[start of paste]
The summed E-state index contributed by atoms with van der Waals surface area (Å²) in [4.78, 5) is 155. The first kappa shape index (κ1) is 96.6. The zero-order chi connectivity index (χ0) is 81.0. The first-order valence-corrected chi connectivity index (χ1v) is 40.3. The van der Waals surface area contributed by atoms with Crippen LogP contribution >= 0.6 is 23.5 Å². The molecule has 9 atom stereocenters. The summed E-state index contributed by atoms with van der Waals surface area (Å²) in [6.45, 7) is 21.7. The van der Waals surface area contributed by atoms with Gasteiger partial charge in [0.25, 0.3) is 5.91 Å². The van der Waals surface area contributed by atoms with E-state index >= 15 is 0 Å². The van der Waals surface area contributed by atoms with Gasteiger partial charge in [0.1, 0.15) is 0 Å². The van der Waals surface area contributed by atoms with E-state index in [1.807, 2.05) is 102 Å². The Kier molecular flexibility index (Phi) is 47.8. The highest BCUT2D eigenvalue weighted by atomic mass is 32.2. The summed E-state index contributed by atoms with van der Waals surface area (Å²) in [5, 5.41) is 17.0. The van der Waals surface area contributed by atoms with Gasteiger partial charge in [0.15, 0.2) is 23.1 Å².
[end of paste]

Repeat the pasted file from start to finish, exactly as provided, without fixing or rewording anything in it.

The summed E-state index contributed by atoms with van der Waals surface area (Å²) in [4.78, 5) is 155. The first kappa shape index (κ1) is 96.6. The zero-order chi connectivity index (χ0) is 81.0. The first-order valence-corrected chi connectivity index (χ1v) is 40.3. The van der Waals surface area contributed by atoms with Crippen LogP contribution >= 0.6 is 23.5 Å². The molecule has 9 atom stereocenters. The summed E-state index contributed by atoms with van der Waals surface area (Å²) in [6.45, 7) is 21.7. The van der Waals surface area contributed by atoms with Gasteiger partial charge in [0.25, 0.3) is 5.91 Å². The van der Waals surface area contributed by atoms with E-state index >= 15 is 0 Å². The van der Waals surface area contributed by atoms with Gasteiger partial charge in [0.1, 0.15) is 0 Å². The van der Waals surface area contributed by atoms with E-state index in [1.807, 2.05) is 102 Å². The Kier molecular flexibility index (Phi) is 47.8. The highest BCUT2D eigenvalue weighted by atomic mass is 32.2. The summed E-state index contributed by atoms with van der Waals surface area (Å²) in [5, 5.41) is 17.0. The van der Waals surface area contributed by atoms with Gasteiger partial charge in [0.15, 0.2) is 23.1 Å².